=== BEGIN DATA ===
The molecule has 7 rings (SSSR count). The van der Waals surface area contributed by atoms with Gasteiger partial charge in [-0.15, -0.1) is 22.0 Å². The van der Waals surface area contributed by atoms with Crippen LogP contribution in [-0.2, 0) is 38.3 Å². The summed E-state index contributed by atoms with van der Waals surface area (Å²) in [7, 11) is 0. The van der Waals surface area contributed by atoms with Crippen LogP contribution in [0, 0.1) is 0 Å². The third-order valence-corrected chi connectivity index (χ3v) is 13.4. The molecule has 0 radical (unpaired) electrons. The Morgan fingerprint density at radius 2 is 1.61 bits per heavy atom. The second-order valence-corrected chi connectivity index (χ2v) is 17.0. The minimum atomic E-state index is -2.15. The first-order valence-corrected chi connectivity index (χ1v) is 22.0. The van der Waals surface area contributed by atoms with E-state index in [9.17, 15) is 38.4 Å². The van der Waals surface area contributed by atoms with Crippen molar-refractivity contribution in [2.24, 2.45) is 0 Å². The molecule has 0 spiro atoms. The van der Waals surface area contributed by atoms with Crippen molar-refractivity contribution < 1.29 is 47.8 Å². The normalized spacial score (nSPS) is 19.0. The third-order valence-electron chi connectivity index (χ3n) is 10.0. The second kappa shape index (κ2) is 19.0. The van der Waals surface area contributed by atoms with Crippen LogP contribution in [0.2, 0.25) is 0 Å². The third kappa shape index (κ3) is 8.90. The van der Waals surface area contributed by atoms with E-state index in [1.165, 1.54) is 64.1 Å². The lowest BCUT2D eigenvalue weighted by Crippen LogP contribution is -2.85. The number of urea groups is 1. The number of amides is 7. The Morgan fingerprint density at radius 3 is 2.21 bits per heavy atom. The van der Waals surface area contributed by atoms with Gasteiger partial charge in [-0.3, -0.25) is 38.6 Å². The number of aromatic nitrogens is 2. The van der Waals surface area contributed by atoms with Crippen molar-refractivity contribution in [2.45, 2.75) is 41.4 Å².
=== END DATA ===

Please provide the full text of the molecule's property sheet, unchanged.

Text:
The molecule has 7 rings (SSSR count). The van der Waals surface area contributed by atoms with Gasteiger partial charge in [-0.15, -0.1) is 22.0 Å². The van der Waals surface area contributed by atoms with Crippen LogP contribution in [-0.2, 0) is 38.3 Å². The summed E-state index contributed by atoms with van der Waals surface area (Å²) in [7, 11) is 0. The van der Waals surface area contributed by atoms with Crippen LogP contribution in [0, 0.1) is 0 Å². The third-order valence-corrected chi connectivity index (χ3v) is 13.4. The molecule has 0 radical (unpaired) electrons. The Morgan fingerprint density at radius 2 is 1.61 bits per heavy atom. The second-order valence-corrected chi connectivity index (χ2v) is 17.0. The minimum atomic E-state index is -2.15. The first-order valence-corrected chi connectivity index (χ1v) is 22.0. The van der Waals surface area contributed by atoms with E-state index in [9.17, 15) is 38.4 Å². The van der Waals surface area contributed by atoms with Crippen molar-refractivity contribution in [2.24, 2.45) is 0 Å². The molecule has 0 spiro atoms. The van der Waals surface area contributed by atoms with Crippen molar-refractivity contribution < 1.29 is 47.8 Å². The normalized spacial score (nSPS) is 19.0. The third-order valence-electron chi connectivity index (χ3n) is 10.0. The second kappa shape index (κ2) is 19.0. The van der Waals surface area contributed by atoms with Crippen LogP contribution in [0.2, 0.25) is 0 Å². The third kappa shape index (κ3) is 8.90. The van der Waals surface area contributed by atoms with E-state index in [1.165, 1.54) is 64.1 Å². The lowest BCUT2D eigenvalue weighted by Crippen LogP contribution is -2.85. The number of urea groups is 1. The number of amides is 7. The Morgan fingerprint density at radius 3 is 2.21 bits per heavy atom. The van der Waals surface area contributed by atoms with Gasteiger partial charge in [-0.3, -0.25) is 38.6 Å². The number of aromatic nitrogens is 2. The van der Waals surface area contributed by atoms with Crippen molar-refractivity contribution in [2.45, 2.75) is 41.4 Å².